"The Family" is described as a dark action comedy, and therein lies the problem.
The ensemble film, which opens today, never finds the right tone. It's disturbing and thrilling and funny, but rarely at the right times or in the right amounts.
Robert De Niro plays Fred Blake (originally Giovanni Manzoni), a New York gangster in the Witness Protection Program for snitching on the mob. Michelle Pfeiffer plays his long-suffering but loving wife Maggie, Dianna Agron his teen daughter Belle, and John D'Leo his son Warren. Tommy Lee Jones plays Stanfield, a FBI agent who is just as tired from moving from location to location as the family is.
The Blakes end up in Normandy, France, and culture clash ensues. The Brooklyn-based Italian-American Blakes have a hard time integrating, often resorting to the "family" way -- aka violence and mayhem -- to get things their way.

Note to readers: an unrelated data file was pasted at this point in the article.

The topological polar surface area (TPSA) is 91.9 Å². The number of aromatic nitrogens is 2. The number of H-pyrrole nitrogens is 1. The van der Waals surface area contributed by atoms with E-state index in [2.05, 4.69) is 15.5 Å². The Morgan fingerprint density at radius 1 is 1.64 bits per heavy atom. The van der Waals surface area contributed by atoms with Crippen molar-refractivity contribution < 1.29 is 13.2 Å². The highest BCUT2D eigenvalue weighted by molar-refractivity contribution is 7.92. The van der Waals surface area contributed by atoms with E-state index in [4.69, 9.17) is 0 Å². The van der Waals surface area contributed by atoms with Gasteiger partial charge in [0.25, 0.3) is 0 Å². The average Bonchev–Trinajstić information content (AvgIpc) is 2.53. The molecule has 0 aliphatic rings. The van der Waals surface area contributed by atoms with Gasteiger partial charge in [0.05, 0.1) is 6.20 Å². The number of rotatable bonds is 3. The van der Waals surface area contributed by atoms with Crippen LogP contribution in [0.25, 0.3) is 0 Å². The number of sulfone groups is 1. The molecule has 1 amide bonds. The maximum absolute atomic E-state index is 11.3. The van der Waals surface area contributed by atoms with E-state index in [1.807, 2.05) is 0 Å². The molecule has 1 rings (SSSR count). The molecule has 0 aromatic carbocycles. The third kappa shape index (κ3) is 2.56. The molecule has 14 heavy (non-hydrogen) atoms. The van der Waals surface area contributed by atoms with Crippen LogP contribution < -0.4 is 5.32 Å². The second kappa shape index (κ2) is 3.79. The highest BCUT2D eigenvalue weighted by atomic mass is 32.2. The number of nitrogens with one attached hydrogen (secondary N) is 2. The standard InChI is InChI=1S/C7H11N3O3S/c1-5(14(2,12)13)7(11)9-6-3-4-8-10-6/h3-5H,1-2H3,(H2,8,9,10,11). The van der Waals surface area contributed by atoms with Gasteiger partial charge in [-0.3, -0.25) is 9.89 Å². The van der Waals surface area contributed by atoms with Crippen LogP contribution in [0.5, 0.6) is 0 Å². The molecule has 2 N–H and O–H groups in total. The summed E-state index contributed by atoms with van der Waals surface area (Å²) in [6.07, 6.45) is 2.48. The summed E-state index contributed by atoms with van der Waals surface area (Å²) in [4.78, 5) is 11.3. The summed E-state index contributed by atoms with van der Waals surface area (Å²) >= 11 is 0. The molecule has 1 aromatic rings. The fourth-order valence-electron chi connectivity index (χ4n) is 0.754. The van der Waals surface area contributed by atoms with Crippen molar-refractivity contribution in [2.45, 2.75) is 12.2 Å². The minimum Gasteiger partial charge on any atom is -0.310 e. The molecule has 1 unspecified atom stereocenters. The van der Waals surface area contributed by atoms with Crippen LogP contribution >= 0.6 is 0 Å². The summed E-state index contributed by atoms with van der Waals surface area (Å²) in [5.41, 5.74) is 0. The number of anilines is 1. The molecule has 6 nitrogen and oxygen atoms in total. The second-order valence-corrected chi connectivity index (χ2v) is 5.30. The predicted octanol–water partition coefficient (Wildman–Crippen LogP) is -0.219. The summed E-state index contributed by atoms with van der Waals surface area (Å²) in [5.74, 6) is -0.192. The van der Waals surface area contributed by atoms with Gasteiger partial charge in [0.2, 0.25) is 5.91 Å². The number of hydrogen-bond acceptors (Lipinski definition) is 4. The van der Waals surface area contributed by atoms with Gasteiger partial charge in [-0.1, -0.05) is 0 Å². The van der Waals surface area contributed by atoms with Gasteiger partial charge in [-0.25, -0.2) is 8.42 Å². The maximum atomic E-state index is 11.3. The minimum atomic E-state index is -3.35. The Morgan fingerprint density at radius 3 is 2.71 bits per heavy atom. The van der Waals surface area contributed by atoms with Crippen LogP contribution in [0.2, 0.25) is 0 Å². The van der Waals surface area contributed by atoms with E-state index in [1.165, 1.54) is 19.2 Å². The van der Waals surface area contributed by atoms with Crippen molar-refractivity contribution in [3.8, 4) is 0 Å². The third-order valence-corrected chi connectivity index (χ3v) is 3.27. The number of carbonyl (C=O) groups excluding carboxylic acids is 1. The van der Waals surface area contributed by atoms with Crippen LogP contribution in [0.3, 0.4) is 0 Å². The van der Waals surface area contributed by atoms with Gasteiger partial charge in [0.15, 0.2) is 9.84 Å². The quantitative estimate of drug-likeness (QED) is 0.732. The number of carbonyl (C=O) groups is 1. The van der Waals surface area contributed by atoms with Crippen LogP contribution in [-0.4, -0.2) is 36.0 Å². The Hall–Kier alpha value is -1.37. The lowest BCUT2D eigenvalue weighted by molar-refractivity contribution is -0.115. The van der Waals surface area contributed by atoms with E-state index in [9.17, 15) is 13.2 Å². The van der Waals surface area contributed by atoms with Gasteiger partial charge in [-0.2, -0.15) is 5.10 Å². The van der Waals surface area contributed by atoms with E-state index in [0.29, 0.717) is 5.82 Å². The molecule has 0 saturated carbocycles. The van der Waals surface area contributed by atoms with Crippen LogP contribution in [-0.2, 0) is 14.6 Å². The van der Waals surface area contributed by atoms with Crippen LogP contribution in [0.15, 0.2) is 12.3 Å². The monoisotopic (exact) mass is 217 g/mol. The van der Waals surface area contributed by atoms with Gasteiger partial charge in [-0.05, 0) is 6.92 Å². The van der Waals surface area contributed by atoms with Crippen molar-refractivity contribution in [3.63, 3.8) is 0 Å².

It's the over-the-top violence that gives "The Family" it's R-rating. It's gratuitous to the point of being uncomfortable rather than funny.
The acting is okay: De Niro, Pfeiffer, Agron and Jones all plays roles they've done before, although not as well. De Niro's former gangster portrayals, particularly in "The Godfather Part II," showed more range (don't miss a funny nod to "Goodfellas" in "The Family"). Agron falls flat; she reprises "Glee's" Quinn Fabray, and her soft voice oddly belies her character's violent tendencies. Pfeiffer and newcomer D'Leo are fun to watch though.
You'd think that director Luc Besson -- who is French -- would cast his native country in better light. While the environs are beautiful, the extras cast are homely and often caricatures. And the climatic gunfight lacks the punch from Besson's "Transporter" films.
If you're looking for a comedy about a criminal family, I recommend "We're The Millers" instead. If you like your comedy with a big helping of bloodshed, visit "The Family."